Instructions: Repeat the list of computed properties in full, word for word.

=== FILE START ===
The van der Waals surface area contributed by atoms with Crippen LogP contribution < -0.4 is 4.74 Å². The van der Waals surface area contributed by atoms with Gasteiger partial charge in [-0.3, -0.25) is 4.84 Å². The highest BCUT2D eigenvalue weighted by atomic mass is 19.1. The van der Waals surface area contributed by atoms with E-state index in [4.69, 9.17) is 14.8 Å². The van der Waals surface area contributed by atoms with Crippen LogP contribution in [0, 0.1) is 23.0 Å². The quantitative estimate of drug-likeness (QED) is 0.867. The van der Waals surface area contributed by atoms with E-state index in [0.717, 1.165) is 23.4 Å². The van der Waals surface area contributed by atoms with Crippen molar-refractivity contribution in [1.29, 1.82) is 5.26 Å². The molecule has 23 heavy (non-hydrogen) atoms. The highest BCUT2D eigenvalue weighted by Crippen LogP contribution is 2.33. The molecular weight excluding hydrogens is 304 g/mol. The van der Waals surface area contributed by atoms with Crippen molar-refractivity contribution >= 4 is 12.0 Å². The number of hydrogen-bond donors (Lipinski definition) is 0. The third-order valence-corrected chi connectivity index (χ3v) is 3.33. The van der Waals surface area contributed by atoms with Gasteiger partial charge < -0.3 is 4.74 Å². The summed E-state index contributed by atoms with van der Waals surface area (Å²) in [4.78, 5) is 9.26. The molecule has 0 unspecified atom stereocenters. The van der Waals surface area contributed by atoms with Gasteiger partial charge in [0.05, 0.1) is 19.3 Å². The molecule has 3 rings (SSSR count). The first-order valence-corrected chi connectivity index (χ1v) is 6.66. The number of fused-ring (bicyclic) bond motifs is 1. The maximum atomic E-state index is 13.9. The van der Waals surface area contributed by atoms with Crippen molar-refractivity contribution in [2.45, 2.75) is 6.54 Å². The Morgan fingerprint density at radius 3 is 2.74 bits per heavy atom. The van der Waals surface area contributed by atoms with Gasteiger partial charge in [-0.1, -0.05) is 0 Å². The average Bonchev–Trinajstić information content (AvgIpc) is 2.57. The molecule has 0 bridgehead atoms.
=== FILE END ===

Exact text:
The van der Waals surface area contributed by atoms with Crippen LogP contribution < -0.4 is 4.74 Å². The van der Waals surface area contributed by atoms with Gasteiger partial charge in [-0.3, -0.25) is 4.84 Å². The highest BCUT2D eigenvalue weighted by atomic mass is 19.1. The van der Waals surface area contributed by atoms with E-state index in [4.69, 9.17) is 14.8 Å². The van der Waals surface area contributed by atoms with Crippen LogP contribution in [0, 0.1) is 23.0 Å². The quantitative estimate of drug-likeness (QED) is 0.867. The van der Waals surface area contributed by atoms with E-state index in [0.717, 1.165) is 23.4 Å². The van der Waals surface area contributed by atoms with Crippen molar-refractivity contribution in [1.29, 1.82) is 5.26 Å². The molecule has 23 heavy (non-hydrogen) atoms. The highest BCUT2D eigenvalue weighted by Crippen LogP contribution is 2.33. The molecular weight excluding hydrogens is 304 g/mol. The van der Waals surface area contributed by atoms with Crippen molar-refractivity contribution >= 4 is 12.0 Å². The number of hydrogen-bond donors (Lipinski definition) is 0. The third-order valence-corrected chi connectivity index (χ3v) is 3.33. The van der Waals surface area contributed by atoms with Gasteiger partial charge < -0.3 is 4.74 Å². The summed E-state index contributed by atoms with van der Waals surface area (Å²) in [4.78, 5) is 9.26. The molecule has 0 unspecified atom stereocenters. The van der Waals surface area contributed by atoms with Gasteiger partial charge in [0.05, 0.1) is 19.3 Å². The molecule has 3 rings (SSSR count). The first-order valence-corrected chi connectivity index (χ1v) is 6.66. The number of fused-ring (bicyclic) bond motifs is 1. The maximum atomic E-state index is 13.9. The van der Waals surface area contributed by atoms with Crippen molar-refractivity contribution in [2.45, 2.75) is 6.54 Å². The Morgan fingerprint density at radius 3 is 2.74 bits per heavy atom. The van der Waals surface area contributed by atoms with Gasteiger partial charge in [-0.1, -0.05) is 0 Å². The average Bonchev–Trinajstić information content (AvgIpc) is 2.57. The molecule has 0 bridgehead atoms.